Charlie Audritsh asked:
“I take you to mean what I’d refer to as a regression test. A test of mostly the old functionality that maybe did not change much.
So yeah. I have to admit there’s a low likelihood of finding bugs with this. What nags at me though about this idea is that I still feel like regression tests are pretty important. We want them *not* to find bugs after all. We want to know we did not break anything inadvertently, indirectly, by what we did change.”
I believe our emphasis on regression testing is mostly historical accident, and here’s why:
Big Projects (and LANs) became popular about ten years before version control became popular. So, at the beginning of my career, when dinosaurs still roamed the earth, while I was working on a bug fix, another developer might be working on new functionality. If I saved my fix before she saves her changes, then she would “step” on my changes and they would be lost.
Thus the software would “regress” – fall back to an earlier state where a bug was re-injected into the code. The longer you delayed integration, the more likely that was to happen.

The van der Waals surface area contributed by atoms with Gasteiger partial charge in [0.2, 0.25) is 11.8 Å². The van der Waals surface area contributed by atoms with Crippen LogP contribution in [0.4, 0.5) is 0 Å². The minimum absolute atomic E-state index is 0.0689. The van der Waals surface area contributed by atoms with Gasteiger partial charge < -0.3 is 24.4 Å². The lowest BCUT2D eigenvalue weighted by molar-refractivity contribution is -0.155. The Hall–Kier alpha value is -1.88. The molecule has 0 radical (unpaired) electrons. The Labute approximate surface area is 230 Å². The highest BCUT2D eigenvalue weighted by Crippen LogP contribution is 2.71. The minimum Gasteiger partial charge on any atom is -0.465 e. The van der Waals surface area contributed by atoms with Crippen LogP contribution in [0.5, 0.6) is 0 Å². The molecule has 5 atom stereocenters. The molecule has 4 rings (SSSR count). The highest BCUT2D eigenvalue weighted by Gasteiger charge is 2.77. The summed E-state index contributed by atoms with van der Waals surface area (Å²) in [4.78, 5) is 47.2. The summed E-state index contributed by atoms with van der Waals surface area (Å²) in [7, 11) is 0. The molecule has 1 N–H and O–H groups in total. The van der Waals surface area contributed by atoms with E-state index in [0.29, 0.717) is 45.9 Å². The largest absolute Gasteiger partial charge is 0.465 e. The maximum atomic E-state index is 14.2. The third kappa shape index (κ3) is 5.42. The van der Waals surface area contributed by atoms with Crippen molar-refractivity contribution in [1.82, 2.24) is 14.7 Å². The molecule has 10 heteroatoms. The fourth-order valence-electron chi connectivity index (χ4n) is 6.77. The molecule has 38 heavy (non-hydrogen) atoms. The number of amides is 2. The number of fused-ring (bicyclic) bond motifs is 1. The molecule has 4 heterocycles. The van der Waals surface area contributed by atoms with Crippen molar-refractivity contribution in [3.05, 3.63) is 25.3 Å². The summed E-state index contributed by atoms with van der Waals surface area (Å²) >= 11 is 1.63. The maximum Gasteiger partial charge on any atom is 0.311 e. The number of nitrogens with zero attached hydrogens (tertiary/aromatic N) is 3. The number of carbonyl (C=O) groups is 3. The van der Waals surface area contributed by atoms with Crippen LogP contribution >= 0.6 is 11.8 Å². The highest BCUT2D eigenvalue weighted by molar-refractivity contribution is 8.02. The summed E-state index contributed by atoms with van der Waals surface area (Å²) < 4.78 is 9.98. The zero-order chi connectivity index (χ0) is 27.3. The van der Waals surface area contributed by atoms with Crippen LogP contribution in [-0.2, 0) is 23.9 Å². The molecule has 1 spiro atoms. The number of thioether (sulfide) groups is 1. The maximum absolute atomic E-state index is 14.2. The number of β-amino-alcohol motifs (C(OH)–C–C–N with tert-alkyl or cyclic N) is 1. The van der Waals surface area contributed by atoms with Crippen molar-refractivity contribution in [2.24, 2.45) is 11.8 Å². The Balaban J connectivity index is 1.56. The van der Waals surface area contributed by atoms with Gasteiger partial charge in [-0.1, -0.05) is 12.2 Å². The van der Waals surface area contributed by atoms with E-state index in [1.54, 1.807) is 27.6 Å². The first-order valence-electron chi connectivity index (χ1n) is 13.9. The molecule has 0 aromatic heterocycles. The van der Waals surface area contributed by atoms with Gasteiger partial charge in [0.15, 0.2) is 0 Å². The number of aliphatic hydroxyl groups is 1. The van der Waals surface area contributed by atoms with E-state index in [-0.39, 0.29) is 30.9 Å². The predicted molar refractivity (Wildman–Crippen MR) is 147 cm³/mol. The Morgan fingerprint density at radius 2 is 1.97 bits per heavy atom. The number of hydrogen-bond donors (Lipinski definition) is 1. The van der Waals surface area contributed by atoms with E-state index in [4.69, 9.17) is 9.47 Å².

Today we have version control with automatic merge, automated unit tests, and Continuous Integration Servers. So this huge tar pit of regression just isn’t as bad as it used to be. In fact, I distinctly remember reading a paper that showed that about five percent of the bugs introduced in the wild today are “true” regression bugs – bugs re-introduced by a mistake.
Of course, there’s the second type of regression, which is to make sure that everything that worked yesterday works today. I’m all for using every tool at our disposal to ensure that, but I find that automated customer acceptance tests (FITnesse with fixtures) are very expensive in terms of set-up time, yet don’t offer much value. Sure, the customer can walk by at any time and press a button and see a green light. Cool. But in terms of finding and fixing bugs?
If there is never enough time to do all the testing we would like to on projects, then I believe we are obligated to do the testing that has the most value for the effort involved.
And when it comes to bugs, I believe this is critical, investigative work done by a human. Assuming the devs have good unit tests in place, re-running tests from last week (or creating a framework so you can) probably has a lot less value than critical investigation right now, in the moment.
… but don’t get me wrong. For example, for performance testing, you need to use a tool, and type some stuff in, and then evaluate the results. I’m saying that writing code on top of that, to have a single button, then evaluate the results for you and green or redbar – might not be the best use of your time.
I am very much in favor of model driven testing, but with every release, the model needs to change to test the new functionality.
“Set it and Forget it” customer acceptance testing?
Not So Much …